Saturday, January 16, 2021

China's Young Workers Rebel Against 996 Work Schedule

Wang Shichang works 12 hours a day, often for six days a week. The newlywed is so busy he says he barely has time for his wife.

At the age of 28, Wang's energy levels are low. His eyes feel strained and dry. His sleep is light, and he says he's put on 20 pounds since he started working as a developer four years ago.

"Climbing four floors makes me out of breath these days," he says.

Wang blames his condition on what's known in China as "996" — a grueling work schedule that stretches from 9 a.m. to 9 p.m. six days a week, which has become the norm at many Chinese tech companies and start-ups.

The topic has prompted heated debate on social media, with many tech tycoons and entrepreneurs weighing on the merits of long and stressful working hours. Jack Ma, founder of e-commerce giant Alibaba and one of China's richest men, drew criticism earlier this year after he endorsed long work hours, calling them "a blessing."

Wang doesn't agree with Ma -- and he's not the only one. Many others have been voicing their complaints on Github, an online forum known in the tech world for code-sharing.

They also share "anti-996" memes that poke fun at their predicament. In one, a Japanese actress was photoshopped to carry a sign saying: "Developers' lives matter." In another, a couple hold up wine glasses with the caption: "Come, let's celebrate being in the same room together for the first time in two years." The Github project has been liked more than a quarter of a million times.

Despite the humor, Wang, the tech workers and experts alike say overwork is leading to serious mental and physical health problems.

Long hours and excessive overtime were, for decades, commonplace in the country's manufacturing industry. Now, a long-hours culture has spread to China's offices.

A 2018 survey by China Central Television and the National Bureau of Statistics suggested that, on average, Chinese people have 2.27 hours of leisure time a day -- less than half the time that people enjoy in the US, Germany and the UK.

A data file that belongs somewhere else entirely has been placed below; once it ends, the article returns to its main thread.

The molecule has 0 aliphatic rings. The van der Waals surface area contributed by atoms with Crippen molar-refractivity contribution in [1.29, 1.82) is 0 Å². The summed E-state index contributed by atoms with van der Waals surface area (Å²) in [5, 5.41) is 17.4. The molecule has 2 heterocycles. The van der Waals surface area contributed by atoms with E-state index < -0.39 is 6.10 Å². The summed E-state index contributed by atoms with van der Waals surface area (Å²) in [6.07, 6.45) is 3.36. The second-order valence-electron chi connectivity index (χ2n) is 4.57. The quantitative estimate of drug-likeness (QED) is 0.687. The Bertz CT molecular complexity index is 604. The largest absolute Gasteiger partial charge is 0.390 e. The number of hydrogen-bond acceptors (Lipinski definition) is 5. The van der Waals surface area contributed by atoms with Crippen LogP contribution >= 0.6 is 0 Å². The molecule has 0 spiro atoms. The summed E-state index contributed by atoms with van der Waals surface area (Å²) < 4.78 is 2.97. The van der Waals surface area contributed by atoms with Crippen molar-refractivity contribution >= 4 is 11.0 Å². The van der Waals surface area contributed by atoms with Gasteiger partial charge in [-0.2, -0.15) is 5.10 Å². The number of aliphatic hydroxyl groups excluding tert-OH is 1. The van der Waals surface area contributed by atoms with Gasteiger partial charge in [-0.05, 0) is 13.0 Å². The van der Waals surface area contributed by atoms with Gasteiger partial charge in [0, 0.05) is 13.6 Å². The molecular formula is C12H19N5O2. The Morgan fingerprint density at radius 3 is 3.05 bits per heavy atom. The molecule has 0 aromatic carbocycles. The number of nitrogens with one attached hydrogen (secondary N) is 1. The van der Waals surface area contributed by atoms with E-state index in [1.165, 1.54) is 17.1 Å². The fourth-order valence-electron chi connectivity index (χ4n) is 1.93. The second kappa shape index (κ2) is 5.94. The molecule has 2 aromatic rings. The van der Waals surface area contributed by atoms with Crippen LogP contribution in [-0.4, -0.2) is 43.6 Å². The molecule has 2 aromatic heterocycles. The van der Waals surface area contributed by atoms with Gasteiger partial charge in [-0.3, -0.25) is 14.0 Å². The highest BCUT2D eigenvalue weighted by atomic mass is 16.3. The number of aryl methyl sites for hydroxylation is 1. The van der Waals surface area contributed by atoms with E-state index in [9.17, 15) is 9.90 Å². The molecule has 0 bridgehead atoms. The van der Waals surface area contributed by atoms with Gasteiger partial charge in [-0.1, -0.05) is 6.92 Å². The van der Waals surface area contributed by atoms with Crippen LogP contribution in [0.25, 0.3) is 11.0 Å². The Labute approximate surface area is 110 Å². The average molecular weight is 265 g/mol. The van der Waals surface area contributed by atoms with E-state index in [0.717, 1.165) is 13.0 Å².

According to a 2018 government-led survey on mental health in China, half of 403 surveyed tech workers said they were fatigued. Others reported vision problems, poorer memory, and spine and neck disorders.

Zhu, a 25-year-old programmer based in Shanghai, says most people in his company now suffered from "flat back syndrome" -- a disorder that causes the spine to lose its natural low back curve. It can be caused by incorrect sitting postures.

"In the annual checkup, some doctors just skip the spine test and check the flat back box by default," Zhu says. He added it's "almost impossible" to maintain a good posture when sitting for long hours at work.

On top of the physical symptoms, Wang says his mental health has been affected, too.

"Stress at work makes my depression so much worse that I have to get clinical treatment for it," he says.

Wang says his doctor urged him to better manage his work stress and get more sleep, but he says he finds it hard to make tradeoffs.

"My wife and I sometimes cut short our sleep to do things we enjoy," Wang says. "I could sleep in at weekends, but I'd rather set an alarm and allocate more time to things like watching movies and going to concerts."

Twenty Wu, a 23-year-old software developer for a Chinese e-commerce site, says he faces a similar challenge -- wanting to cram in non-work activities and get enough sleep.

"I arrive home at around 11 p.m. on workdays and just go straight to bed with no time or energy for entertainment or study," says Wu.

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